Python-powered chat apps with Twilio and SendGrid Transcripts
Chapter: Creating the Flask Python web app
Lecture: Create the Flask app

Login or purchase this course to watch this video and the rest of the course contents.
0:00 It's time to finally start writing some python code.
0:03 We've been coding over in Twilio studio,
0:05 and now it's time to write our python code.
0:08 And this is really, really exciting going to be one of the funnest parts of
0:11 this course for sure. It's a good chance to remind you about the GitHub,
0:14 repository over in chapter three. I've exported the JSON definition of what we've done so
0:21 far for the workflow over there and sort that JSON file here.
0:26 Be sure to go and get the GitHub repository fall along now in this particular chapter
0:34 Chapter 4, I'm going to walk you through.
0:37 Setting up the project in PyCharm is really,
0:40 really close to what you would do in visual studio code as well and get everything
0:44 ready to go. And then afterwards,
0:47 Chapter 5,6 and 7, I'm just going to say I opened it the same way
0:50 Okay, so this is the one time well,
0:52 sort of really step by step.
0:54 I go through it, for our project.
0:57 We're going to need to use Flask no surprise for our flask app.
1:01 And whenever we have external dependencies like that,
1:03 it's a really good idea to have a virtual environment.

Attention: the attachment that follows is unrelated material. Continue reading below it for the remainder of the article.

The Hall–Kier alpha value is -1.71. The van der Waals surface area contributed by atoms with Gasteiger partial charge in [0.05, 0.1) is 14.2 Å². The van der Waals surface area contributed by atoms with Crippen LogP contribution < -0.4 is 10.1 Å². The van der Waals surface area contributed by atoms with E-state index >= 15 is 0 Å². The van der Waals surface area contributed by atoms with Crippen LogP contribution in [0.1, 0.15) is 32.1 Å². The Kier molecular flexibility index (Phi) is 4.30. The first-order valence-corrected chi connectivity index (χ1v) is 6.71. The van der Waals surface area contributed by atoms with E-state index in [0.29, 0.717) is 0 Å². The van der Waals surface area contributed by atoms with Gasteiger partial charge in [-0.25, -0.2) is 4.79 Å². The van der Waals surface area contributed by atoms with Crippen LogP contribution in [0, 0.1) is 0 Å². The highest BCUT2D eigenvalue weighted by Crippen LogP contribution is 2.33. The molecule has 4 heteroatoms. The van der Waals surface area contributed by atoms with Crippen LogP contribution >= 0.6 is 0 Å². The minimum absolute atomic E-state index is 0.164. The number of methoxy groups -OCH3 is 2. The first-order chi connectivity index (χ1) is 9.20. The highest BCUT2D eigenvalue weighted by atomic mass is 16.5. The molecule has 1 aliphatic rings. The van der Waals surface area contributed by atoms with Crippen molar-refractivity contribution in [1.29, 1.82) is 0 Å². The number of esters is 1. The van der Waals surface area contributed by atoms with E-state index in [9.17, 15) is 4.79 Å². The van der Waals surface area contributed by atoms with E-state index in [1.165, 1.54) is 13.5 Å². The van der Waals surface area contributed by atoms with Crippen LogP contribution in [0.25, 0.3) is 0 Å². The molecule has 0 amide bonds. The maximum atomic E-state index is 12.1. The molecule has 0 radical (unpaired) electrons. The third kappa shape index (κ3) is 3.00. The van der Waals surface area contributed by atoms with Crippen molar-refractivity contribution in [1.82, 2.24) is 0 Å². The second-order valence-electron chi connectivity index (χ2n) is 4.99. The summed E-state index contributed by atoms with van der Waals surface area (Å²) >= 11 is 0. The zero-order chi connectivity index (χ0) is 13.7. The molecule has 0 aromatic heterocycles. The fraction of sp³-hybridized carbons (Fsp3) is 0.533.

1:06 This is an isolated environment that you can install stuff,
1:09 too, and only the things for this application and it's dedicated versions will be installed
1:13 Gonna go over here, have a little cool app called Go to Shell that
1:19 will open up the working folder there.
1:22 And what I want to do is I want to create a virtual environments will say
1:24 python3 -m venv,
1:28 That's the commander of the module,
1:29 and then venv is going to be the folder name.
1:34 Now with this folder, we have to activate it.
1:35 So we'll say .venv/bin/activate,
1:38 now on Mac OS and Linux.
1:41 This is what you do on Windows.
1:43 You would just say venv/scripts/activates or activate.bat.
1:48 Why those are different? I have no idea you're in the windows.
1:51 Just be aware. You got to do that as well.
1:52 And you may also have to type potentially could type python3 python.
1:56 Just make sure you're using the right version of python there,
1:59 and then we need to have a file where we define our dependencies.
2:02 Don't need to create a file.
2:04 Just use touch or we could use in our editor.
2:06 I'll just go and do it here for the first time and then do the rest
2:08 in the editor requirements.txt
2:13 We're also going to have a file called app.py.
2:16 So Windows you can just open this up in pycharm and create those two files
2:21 I don't think touches in Windows these days,
2:24 anyway. So now over here,
2:26 we've got our application file. We've got our requirements and a virtual environment.
2:30 Let's go ahead and open this in pycharm on Mac OS.
2:33 You can drag and drop this onto the dock icon and will open on Windows and
2:39 Linux. You have to simply say file open directory and browse to it.
2:43 You see, it's a founder virtual environment.
2:45 It's colored it and then ignored way.
2:48 So that's good. And it's got are two files here.
2:51 It also automatically discovered our virtual environment,
2:54 this one that we had created.
2:56 If it doesn't do that, you can just go over here.